In my flurry of all the preparations for the show I did last month, there are actually several paintings that I never posted here on my blog, which is unusual. Since the inception of my blog, I have almost always written a post to go along with each painting. The writing has always been an important part of my process. A winding down. The final piece of the puzzle. But when you’re scrambling for time, something has to give. I wanted to post at least a few of my new paintings that I created in the past few months.

encaustic mixed media
15×12 inches

Horses, yeah, something not normally seen in my artwork. But actually through the years I have created a few horse themed paintings. I just never posted them or put them on my blog or website since they weren’t my usual and always thought that I needed to keep my strays to myself. My past horse paintings have been gifts for people in my life who are horse people. I had so much fun creating this piece, which brought an invigorating and rejuvenating energy back into my process. I had been feeling at a standstill, a block of sorts, and then I decided to do what I have always loved to do. Which is bringing in my photos with found materials and objects. I had to pull out my hammer, my drill, nails, etc. to pull this piece together and it felt good.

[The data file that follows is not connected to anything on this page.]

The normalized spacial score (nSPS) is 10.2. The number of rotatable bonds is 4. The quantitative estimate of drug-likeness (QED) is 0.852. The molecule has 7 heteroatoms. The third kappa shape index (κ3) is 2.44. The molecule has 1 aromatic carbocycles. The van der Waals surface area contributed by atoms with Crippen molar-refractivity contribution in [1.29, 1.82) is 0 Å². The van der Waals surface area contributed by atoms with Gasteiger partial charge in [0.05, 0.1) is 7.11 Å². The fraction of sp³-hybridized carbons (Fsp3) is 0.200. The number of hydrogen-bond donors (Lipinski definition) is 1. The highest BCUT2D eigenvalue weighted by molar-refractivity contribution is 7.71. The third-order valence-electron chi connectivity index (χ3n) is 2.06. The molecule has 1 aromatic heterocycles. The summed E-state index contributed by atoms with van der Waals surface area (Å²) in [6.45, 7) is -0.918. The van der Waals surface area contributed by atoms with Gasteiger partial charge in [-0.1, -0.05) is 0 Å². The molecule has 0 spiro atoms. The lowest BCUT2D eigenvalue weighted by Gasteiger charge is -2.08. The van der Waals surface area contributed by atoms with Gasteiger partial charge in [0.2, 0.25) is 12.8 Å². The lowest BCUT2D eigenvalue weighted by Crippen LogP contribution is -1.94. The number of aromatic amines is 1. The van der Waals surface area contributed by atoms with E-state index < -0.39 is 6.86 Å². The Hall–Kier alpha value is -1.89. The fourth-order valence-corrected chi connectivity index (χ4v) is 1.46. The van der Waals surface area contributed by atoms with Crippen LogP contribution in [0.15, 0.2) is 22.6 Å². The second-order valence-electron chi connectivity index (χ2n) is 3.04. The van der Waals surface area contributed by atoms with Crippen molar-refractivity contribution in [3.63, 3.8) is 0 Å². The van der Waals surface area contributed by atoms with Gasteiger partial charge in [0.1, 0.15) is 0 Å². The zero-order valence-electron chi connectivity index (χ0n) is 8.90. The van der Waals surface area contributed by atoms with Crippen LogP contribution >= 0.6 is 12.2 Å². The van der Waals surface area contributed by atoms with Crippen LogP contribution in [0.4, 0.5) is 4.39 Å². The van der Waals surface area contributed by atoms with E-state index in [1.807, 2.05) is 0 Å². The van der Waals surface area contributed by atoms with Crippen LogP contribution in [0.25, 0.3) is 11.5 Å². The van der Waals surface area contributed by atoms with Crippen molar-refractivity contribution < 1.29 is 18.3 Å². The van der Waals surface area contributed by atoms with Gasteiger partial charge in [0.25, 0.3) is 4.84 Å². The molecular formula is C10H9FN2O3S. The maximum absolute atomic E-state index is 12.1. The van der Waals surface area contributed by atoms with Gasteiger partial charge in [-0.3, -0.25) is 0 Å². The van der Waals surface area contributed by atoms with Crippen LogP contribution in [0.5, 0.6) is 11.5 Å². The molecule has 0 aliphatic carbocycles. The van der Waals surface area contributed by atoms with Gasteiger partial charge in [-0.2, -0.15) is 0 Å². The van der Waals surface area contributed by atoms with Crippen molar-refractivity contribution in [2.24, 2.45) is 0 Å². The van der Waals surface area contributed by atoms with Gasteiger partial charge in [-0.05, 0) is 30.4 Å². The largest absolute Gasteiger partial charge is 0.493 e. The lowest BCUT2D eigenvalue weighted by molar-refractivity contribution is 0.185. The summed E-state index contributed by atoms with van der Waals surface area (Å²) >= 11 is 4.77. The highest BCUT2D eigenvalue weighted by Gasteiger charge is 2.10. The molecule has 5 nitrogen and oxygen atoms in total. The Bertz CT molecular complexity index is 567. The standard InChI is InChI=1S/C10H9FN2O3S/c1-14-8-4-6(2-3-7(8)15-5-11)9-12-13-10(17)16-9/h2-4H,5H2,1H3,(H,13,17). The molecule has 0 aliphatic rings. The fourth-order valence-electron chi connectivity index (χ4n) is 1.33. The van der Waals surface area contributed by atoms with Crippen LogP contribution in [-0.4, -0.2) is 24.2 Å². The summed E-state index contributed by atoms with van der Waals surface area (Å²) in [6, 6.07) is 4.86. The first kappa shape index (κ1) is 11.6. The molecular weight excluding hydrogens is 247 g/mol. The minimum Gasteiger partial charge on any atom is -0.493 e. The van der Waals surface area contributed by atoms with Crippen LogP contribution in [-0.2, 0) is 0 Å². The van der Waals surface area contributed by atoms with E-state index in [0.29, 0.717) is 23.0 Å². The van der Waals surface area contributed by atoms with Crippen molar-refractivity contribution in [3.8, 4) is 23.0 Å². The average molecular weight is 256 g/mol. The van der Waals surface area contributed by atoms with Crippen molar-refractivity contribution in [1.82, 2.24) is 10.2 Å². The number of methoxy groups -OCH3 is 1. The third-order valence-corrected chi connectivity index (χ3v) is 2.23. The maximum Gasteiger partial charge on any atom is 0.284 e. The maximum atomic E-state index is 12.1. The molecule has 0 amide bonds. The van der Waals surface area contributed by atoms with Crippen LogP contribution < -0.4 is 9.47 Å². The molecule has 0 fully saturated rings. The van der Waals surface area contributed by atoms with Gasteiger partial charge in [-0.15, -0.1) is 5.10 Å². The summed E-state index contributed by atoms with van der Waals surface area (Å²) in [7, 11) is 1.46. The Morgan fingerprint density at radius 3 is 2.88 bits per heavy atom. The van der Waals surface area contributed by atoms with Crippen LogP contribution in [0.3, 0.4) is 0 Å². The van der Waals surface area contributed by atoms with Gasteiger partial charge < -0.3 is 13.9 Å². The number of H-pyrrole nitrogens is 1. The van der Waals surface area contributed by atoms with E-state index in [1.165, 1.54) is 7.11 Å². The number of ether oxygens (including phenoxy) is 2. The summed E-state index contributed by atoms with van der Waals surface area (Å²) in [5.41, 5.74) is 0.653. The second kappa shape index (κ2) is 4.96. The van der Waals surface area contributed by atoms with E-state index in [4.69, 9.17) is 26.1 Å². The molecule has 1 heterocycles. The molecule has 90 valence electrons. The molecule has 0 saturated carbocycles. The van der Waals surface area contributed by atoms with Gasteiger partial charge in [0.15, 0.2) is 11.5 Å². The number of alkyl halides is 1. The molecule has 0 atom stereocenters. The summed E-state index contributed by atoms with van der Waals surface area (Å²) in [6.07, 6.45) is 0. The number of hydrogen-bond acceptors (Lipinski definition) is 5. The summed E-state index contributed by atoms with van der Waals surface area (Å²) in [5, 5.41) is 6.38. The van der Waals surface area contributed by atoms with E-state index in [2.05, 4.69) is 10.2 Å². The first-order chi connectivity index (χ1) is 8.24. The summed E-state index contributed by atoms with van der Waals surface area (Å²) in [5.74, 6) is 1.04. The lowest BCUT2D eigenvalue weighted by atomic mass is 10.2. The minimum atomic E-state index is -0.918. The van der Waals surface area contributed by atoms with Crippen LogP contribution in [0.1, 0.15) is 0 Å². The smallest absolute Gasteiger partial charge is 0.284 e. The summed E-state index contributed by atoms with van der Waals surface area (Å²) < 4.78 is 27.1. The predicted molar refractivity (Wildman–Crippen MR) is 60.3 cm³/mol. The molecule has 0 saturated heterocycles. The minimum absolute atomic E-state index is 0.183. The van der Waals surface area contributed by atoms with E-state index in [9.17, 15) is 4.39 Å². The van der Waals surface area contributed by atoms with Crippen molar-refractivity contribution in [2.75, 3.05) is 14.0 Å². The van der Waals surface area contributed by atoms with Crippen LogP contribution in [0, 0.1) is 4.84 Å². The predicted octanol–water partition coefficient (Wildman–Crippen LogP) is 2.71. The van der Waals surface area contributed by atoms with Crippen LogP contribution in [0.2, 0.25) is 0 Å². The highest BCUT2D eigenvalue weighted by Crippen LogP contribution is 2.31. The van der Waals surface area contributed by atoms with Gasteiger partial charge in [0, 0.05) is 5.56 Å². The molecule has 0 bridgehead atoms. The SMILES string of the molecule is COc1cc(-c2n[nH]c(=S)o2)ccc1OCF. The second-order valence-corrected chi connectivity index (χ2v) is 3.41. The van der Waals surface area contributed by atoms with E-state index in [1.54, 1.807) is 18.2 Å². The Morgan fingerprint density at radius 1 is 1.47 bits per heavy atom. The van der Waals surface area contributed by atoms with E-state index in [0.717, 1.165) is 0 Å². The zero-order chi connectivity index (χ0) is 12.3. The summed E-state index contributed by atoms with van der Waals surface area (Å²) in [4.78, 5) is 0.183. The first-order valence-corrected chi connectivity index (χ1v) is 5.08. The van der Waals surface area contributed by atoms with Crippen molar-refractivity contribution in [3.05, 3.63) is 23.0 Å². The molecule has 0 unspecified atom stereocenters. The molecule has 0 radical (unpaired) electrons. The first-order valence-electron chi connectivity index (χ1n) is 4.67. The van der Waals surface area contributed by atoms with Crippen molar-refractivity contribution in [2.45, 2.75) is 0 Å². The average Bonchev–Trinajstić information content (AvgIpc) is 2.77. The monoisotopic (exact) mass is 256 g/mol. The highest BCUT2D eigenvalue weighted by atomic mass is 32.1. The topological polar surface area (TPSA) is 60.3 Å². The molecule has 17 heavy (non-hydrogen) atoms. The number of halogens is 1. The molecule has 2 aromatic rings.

For years I had made many, many,many of my small mixed media panels for my journals in which I would pull together found materials, paint, and my photos. Going through this process again, but bigger, felt like coming home.

I met the woman who purchased this painting and she said that the horse’s eyes just communicated so much to her. I felt the same when I took the shot on the farm earlier this year. I think that anyone who has spent time with horses, understands that feeling of looking into spirit when looking into the gaze of a horse.

The wood that I attached on the bottom are from a wood palette that had spent the last year out in the elements. I love to bring these earthy details into my work as it brings another layer of history and story. I want my work to tell a story, or to continue a story that perhaps started with the viewer. We all bring our own stories when we view artwork, hear music, read a book. It’s that recognition of self in those works that creates that jolt of connection. I have felt it myself. I feel it especially when I listen to music.

The fact of storytelling hints at a fundamental human unease, hints at human imperfection. Where there is perfection there is no story to tell.” -Ben Okri


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